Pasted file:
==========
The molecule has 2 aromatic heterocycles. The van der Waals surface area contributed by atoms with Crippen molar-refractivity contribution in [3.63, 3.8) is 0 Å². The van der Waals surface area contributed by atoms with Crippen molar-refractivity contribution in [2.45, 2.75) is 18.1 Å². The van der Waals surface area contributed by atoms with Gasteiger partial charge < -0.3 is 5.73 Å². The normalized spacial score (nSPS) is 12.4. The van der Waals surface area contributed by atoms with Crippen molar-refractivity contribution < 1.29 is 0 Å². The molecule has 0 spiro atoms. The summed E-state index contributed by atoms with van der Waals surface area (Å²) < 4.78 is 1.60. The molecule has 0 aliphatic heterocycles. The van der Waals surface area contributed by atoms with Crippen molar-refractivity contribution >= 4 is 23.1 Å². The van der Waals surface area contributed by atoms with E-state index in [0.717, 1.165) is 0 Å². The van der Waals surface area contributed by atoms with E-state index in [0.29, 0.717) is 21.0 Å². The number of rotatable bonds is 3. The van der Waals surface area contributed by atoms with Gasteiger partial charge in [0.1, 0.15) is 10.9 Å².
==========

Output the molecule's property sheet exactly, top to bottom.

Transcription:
The molecule has 2 aromatic heterocycles. The van der Waals surface area contributed by atoms with Crippen molar-refractivity contribution in [3.63, 3.8) is 0 Å². The van der Waals surface area contributed by atoms with Crippen molar-refractivity contribution in [2.45, 2.75) is 18.1 Å². The van der Waals surface area contributed by atoms with Gasteiger partial charge < -0.3 is 5.73 Å². The normalized spacial score (nSPS) is 12.4. The van der Waals surface area contributed by atoms with Crippen molar-refractivity contribution < 1.29 is 0 Å². The molecule has 0 spiro atoms. The summed E-state index contributed by atoms with van der Waals surface area (Å²) < 4.78 is 1.60. The molecule has 0 aliphatic heterocycles. The van der Waals surface area contributed by atoms with Crippen molar-refractivity contribution >= 4 is 23.1 Å². The van der Waals surface area contributed by atoms with E-state index in [0.717, 1.165) is 0 Å². The van der Waals surface area contributed by atoms with E-state index in [0.29, 0.717) is 21.0 Å². The number of rotatable bonds is 3. The van der Waals surface area contributed by atoms with Gasteiger partial charge in [0.1, 0.15) is 10.9 Å².